“We didn’t understand the severity of the problem.”

36:03 – Ken Szalai, “There aren’t many accidents. We don’t lose many airplanes in flight research activities at Dryden, we haven’t over the years. And so when you do have one you better learn everything about it, in fact, you should do the same thing for close calls.”
“The lessons to be learned. Don’t assume that they have been learned. We can always, with every new group… Every new group will have to learn the same lessons. And, you don’t want to do it the hard way with an accident …

36:51- good judgment from all levels of the program.

37:20 – Rogers Smith, “It’s always clear after the fact what you should have done … and nobody ever thinks it’s going to happen to them. To lose judgment, to lose communication, to not do the right thing.”

37:30 – Ken Szalai, “So, what is the message? What is the message for the team? It may mean that “I” am a part of the chain, and if I don’t catch this and if other people don’t catch their mistakes we will run through the entire chain and lead to a mishap.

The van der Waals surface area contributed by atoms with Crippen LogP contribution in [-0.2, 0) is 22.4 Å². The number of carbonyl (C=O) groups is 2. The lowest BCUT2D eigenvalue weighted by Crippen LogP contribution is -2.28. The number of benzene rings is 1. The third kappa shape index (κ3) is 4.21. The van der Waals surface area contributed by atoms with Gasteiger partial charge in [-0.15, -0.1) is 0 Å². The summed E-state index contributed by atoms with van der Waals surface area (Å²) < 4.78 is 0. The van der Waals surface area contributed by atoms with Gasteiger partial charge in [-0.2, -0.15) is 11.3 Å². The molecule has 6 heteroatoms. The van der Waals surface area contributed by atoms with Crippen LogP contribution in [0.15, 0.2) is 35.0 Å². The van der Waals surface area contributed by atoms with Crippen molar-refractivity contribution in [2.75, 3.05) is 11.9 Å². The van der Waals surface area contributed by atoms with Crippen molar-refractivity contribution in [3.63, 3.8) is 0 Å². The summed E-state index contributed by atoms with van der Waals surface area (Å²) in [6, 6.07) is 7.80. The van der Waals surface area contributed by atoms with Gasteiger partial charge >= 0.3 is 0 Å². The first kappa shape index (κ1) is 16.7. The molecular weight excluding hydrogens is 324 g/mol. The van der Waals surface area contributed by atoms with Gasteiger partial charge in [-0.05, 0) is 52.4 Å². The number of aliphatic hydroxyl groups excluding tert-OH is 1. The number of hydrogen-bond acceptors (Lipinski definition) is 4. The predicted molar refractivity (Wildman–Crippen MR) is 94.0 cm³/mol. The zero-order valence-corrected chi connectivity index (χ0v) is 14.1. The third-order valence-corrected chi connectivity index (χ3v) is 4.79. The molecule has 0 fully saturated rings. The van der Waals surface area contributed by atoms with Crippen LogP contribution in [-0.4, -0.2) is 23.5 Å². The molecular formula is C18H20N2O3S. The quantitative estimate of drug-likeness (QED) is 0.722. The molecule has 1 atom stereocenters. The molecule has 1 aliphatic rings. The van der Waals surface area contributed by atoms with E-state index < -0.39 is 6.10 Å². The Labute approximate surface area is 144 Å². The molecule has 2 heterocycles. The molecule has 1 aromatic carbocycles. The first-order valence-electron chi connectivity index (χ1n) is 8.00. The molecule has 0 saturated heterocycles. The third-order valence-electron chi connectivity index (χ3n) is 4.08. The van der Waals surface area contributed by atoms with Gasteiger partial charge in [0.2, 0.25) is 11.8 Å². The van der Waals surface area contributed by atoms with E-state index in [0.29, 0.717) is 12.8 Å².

“‘Everybody’ is responsible for safety. If you think some safety office analysis is going to find these things, they won’t. Mishaps can occur everywhere, but the point is … You have to fly safely, but fly.”


Everyone is a risk at some time during their lives, and this video will help you to clarify just how difficult it is to spot rare events before they happen. A tiny piece of ice in the wrong place can bring about a catastrophe. However, if you haven’t put yourself into a situation where a tiny error will bring about a serious problem, then a tiny event probably won’t have any unusual effect.

If there are hurricane winds blowing, a tiny object might strike you with deadly force. Therefore, heed advice to get away from the hurricane, and if that’s impossible get into a place where the wind can’t possibly affect you. In those hurricane situations, it is more likely that fast-moving water will kill you. That may come from a tsunami-like storm-surge, or from getting into a flowing stream. Even a foot of fast flowing water can sweep a person off their feet and smash them into invisible things.

It’s easy to avoid problems when they are far away, and hard to cope with them when they are close.